Tammy Mackay talks about how she made her etching and drypoint "Lion", exploring themes of youth, extinction and the impact of growing up in South Africa, and how much it means to her to be selected for the National Original Print Exhibition.
Why did you decide to make “Lion”? How did the idea for it come about?
I have been working on a series about being young and what it means today, explored mainly from a personal perspective, reflecting on my own childhood and watching my children grow up. My ‘Young’ series explores the theme of youth and the vulnerability and freedom intertwined in that.
“Lion” explores the theme of safety, and the narrative is linked to my interpretation of “Daniel in the lion's den”. Having grown up in South Africa, where violent crime is sadly a regular occurrence, safety has always been a consideration. As a parent, you always hope your child will be safe. The boy in “Lion” is my son, asleep on the sofa, a few years ago now. The lion is an extinct one, carrying on the theme of extinction from my other work.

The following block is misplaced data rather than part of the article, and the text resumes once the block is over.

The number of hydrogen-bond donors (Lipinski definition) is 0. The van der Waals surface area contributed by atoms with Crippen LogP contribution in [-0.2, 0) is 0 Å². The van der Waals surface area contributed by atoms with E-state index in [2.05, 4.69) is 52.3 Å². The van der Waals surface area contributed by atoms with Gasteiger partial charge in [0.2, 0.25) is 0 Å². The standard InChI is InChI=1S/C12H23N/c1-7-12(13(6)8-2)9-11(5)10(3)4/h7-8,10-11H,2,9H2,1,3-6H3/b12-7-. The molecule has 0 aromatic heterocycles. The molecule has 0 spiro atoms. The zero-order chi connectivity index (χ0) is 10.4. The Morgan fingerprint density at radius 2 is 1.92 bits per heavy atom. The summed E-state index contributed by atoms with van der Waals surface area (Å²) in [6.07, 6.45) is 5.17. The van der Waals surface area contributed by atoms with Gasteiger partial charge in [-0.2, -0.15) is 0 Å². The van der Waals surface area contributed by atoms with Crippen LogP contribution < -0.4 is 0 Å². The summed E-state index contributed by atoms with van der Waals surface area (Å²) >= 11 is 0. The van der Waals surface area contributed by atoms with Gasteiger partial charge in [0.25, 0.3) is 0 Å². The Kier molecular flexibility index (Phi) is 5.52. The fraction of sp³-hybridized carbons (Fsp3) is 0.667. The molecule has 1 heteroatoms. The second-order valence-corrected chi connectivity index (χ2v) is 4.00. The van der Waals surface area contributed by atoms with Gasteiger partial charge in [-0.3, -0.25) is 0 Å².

What techniques did you use?
This print is mainly etching with aquatint. I started with the lion and figure then added the line in the background. Then I added aquatint, spotted out with crayon, to the background to give a bit of texture. I dropped it down slowly into the acid to get the gradation. I carefully burnished the clothing on the boy, and the rest of figure is in drypoint to get a very subtle quality.
This is quite different in style to a lot of your recent work.
Having worked with photopolymer prints for a while now, it was really nice to go back to traditional etching and to get a quality I was happy with. I shall be doing more!
Why is being in the National Original Print Exhibition special?
I’m really delighted to have finally made it! I have applied unsuccessfully to the National Original Print Exhibition for many years now. It just shows that you should never give up. It is nice to be part of an international print exhibition and to get recognition for a process you work in, and to be with some of the big names in print.